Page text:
Day 9: Arriving in Saigon
"Thank you and goodbye." It may seem easy to say, but today, it is one of the toughest phrases to utter as we departed our beloved homestay. As we boarded our faithful boat, we reflected on these past few days with our hospitable host family and how this immersion has provided insight into one of the most vibrant cultures in the world in a way that is unparalleled to any book. Despite reluctant farewells, we departed the Mekong with a full head of steam, ready to embrace a rising economic power of the world: Saigon.
As we floated away from our home-away-from-home, our minds began to wonder what's in store for us? After experiencing the heavily monitored chaos of Hanoi, we didn't know what the streets would be like in a city far away from the political capital and the center of the party's power. Will the people dress as conservatively as they did in the north? Will the people look at us differently? What will the food be like?
When Mr. Hau announced that we reached Saigon, our eyes immediately fluttered to the glass as we watched skyscrapers tower above us, streets widen to fit five cars abreast, and other tourists stop to take pictures. Wait, tourists? One of the most drastic differences that we noticed between Saigon and Hanoi was the impact that tourism has played in shaping the culture of this city. More people were dressing like us, speaking like us, and acting like us. The streets were nicely maintained and the buildings and shops were catering to the Westerner. However, that did not stop us from stopping at the famous restaurant Pho 2000 for lunch. In November of 2000, Bill Clinton ate pho at this restaurant, which symbolized the steps he had taken during his presidency in reconciling the American-Vietnamese relationship, such as lifting trade sanctions in the mid-90s.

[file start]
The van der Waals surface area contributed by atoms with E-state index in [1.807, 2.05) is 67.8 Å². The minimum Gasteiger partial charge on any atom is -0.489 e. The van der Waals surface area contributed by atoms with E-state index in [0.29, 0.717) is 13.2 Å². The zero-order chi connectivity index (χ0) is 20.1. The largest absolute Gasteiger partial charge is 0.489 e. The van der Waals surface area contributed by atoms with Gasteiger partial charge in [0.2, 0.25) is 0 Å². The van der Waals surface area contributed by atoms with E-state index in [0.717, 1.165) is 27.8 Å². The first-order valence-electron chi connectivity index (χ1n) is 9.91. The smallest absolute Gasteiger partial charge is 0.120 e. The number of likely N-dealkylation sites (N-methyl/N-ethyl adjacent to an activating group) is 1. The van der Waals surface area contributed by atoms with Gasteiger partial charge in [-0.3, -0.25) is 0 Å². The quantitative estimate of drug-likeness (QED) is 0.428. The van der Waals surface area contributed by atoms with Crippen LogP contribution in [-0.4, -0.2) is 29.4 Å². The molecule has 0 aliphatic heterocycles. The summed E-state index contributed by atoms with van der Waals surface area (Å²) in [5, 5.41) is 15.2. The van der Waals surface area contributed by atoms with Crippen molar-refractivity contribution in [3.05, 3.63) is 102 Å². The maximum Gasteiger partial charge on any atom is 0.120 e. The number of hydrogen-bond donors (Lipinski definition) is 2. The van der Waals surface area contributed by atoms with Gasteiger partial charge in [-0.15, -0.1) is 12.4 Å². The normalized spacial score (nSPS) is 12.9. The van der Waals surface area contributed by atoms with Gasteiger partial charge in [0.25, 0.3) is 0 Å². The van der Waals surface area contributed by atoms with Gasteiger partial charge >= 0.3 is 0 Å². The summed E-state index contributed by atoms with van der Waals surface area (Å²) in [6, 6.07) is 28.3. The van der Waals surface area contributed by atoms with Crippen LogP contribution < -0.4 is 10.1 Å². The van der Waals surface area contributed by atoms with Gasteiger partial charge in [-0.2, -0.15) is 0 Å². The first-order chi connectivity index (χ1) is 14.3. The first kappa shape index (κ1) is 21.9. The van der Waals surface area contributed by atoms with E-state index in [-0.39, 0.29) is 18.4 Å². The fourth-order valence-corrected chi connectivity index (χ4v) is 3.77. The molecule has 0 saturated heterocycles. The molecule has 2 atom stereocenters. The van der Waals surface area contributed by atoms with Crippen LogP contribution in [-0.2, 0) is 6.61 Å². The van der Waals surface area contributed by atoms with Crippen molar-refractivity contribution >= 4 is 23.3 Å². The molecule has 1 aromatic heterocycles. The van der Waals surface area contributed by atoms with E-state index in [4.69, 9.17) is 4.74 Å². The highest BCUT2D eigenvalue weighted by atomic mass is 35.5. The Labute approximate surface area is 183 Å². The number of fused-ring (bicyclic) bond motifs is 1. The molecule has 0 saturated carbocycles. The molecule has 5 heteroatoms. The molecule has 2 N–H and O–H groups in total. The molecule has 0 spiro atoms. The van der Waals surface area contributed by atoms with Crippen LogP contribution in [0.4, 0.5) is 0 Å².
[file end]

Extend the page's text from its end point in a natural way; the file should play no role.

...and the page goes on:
Many of us retired to our hotel after lunch, but a few explorers ventured out into the city of Saigon. We stumbled upon a looming business tower across the street from a 200-year-old French colonial building, and a Chanel adjacent to a previous U.S. CIA building where the final extraction of U.S. troops occurred. Saigon surprised us with its tourist-oriented feel, but it still retained the distinct elements of history and socioeconomics that were present in Hanoi. There is still a feeling of government presence (observable by the many green police jackets), but there is also a greater feeling of individualism and expressiveness displayed in the infrastructure and interactions.
"Hello, it's me." Without knowing it, we all kept Todd Rundgren's words in mind as we stepped off the bus. We were all smothered with a wave of heat, but we welcomed it and lost ourselves in a city that has experienced one of the most rapid economic, societal, and cultural growths in the world. Embedded in the buildings, the faces of the people we encountered, and the enviroment of this city, we could sense a vibe that is different than Hanoi. We cannot place a finger on exactly what it is, but we have two more days to figure it out.
Day 9 Photo Highlights
Today we left our homestay and traveled by bus to Saigon. Halfway there we stopped at a gas station for a bathroom break, and little did we know that our air conditioner took a break too and refused to go back to work. So we decided to head for the shade.
While our drivers fixed the AC, we enjoyed ice cream from the local store and wondered around the area to marvel at the roadside wonders.
As we arrived in Saigon, we were greeted by the modern marvels that make this city an amazing mixture of the new and the old.
We stopped at a restaurant called Pho 2000, where we enjoyed the soup and enjoyed the fact we got to eat in the same restaurant as a previous American president.
We arrived at our luxurious hotel, which was breathtaking and exciting, and we worked our way up to the rooms where a beautiful balcony view greeted us.
Before our amazing dinner, we wondered around this amazing city at night and enjoyed all the sights and sounds of downtown Saigon.